The painting, “Cherry’s Jubilee,” is hard to pass by. I found it immediately striking the first time I saw it. The content shows a young, tattooed women. Her appearance is the first thing to introduced opposing themes. She is dressed in a dress that looks like it came from a theater costume closet. The black and white stripped dress is met by two matching bubble gum pink bows at her waist. She is wearing black and white fingerless gloves, which accentuates the way she is biting on her pinky finger. The gloves are offset by a shrunken black and white stripped top hat with a black bow and feather slouched to the right side of her head. She is an attractive girl. Her black bob frames her face perfectly contrasting her porcelain skin and her crimson colored lips. Her eyes draw you into a dark abyss of wonder and question. Her arms, both covered with tattoos of music notes, a palm tree, a harp, a flamingo, a band-aid, among others, are pulled into her chest.
If the viewer is not immediately intrigued by her appearance, one would want to question her surroundings. She seems to have made her way into a carnival. Her cropped body, from the waist up, is framed between a ferris wheel and a carousel painted in grey hues with a powdery blue sky.
This painting interests me, like I already said, for a number of reasons. Of course my eyes like the colors and the content of the piece but the longer I look at it the more I want to know her story. I begin to ask myself a lot of questions. Who is she? Where is she from? Why is she at an empty carnival? Why is she dressed like that? Of course these questions I can only speculate at? But the fact that I am not quite sure what to make of this women leads me to something. She doesn’t look out of place in the painting but when you ask why would she be there, you don’t know? Everyone has their own story and people always surprise you. You can never think that everyone fits into certain guidelines. It’s better when they don’t. Perhaps that’s why she is called “cherry’s Jubilee.”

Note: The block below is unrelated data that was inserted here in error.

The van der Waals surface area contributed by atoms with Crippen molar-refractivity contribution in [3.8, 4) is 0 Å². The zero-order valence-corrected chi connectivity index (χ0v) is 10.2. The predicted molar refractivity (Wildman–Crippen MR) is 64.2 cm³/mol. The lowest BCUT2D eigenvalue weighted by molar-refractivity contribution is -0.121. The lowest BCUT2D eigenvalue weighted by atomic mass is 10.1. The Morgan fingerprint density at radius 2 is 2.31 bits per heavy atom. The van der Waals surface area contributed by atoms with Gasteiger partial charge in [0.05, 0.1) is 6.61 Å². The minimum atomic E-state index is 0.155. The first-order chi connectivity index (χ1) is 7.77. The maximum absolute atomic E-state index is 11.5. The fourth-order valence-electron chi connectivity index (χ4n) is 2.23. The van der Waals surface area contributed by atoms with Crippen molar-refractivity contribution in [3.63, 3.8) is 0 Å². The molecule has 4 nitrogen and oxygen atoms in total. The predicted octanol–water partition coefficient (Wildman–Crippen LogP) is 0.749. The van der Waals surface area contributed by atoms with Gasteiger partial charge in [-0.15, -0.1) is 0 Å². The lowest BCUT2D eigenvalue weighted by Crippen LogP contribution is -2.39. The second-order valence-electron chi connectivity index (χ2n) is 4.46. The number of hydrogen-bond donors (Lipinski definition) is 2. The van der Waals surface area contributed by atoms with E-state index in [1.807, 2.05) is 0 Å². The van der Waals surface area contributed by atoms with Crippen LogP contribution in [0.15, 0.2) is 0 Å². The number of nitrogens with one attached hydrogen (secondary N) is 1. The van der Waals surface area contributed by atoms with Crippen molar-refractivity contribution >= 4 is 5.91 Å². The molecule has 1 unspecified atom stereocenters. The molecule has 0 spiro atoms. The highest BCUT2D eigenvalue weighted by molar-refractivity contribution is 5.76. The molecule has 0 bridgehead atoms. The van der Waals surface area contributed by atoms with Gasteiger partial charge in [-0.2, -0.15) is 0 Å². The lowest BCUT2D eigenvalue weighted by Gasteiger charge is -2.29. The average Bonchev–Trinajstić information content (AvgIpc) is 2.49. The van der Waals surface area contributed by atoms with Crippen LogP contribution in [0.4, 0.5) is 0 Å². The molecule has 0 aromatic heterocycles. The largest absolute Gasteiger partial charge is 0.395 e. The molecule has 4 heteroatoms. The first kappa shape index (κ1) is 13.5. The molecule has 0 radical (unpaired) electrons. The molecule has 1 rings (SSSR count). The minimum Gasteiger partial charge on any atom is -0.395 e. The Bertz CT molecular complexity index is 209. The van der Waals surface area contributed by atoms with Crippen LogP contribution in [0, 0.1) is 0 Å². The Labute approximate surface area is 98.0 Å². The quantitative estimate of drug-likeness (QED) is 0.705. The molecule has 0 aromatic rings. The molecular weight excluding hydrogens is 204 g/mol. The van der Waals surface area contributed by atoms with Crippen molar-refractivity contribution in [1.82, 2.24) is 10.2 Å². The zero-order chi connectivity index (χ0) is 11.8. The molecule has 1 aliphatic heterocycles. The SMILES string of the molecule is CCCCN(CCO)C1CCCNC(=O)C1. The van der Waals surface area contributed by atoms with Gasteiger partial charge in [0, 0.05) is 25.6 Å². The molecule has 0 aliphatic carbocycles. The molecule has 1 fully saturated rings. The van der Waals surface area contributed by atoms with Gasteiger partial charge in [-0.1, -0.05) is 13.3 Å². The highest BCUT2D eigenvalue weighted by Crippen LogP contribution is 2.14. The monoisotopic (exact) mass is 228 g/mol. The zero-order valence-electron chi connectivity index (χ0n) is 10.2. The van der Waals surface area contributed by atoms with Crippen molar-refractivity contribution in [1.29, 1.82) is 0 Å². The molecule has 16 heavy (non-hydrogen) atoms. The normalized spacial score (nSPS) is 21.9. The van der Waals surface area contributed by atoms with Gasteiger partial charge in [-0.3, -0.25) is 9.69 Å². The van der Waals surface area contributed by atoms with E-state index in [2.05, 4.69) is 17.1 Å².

Saturday, September 12, 2009 Sept 15th Assignment "I Love New York"
Created by Milton Glaser, the "I Love New York" symbol has become a renown and iconic symbol of our generation. Not only has it originated and created a wide band of merchandise, it's become the beginning of a new era. Following the "New York" image, comes a long line of successors and look-alike images.
One wonders why the "I Love New York" symbol is so iconic in the first place. Is it the simplicity of the symbol itself, and in being so simple embeds itself in the minds of anyone who sees it? It's a symbol that sticks with you once you see it, and continually recognize throughout the rest of your life. The symbol has grown to worldwide infamy and status. It's no longer available just to New Yorkers, but everywhere around the nation, and from there, the world.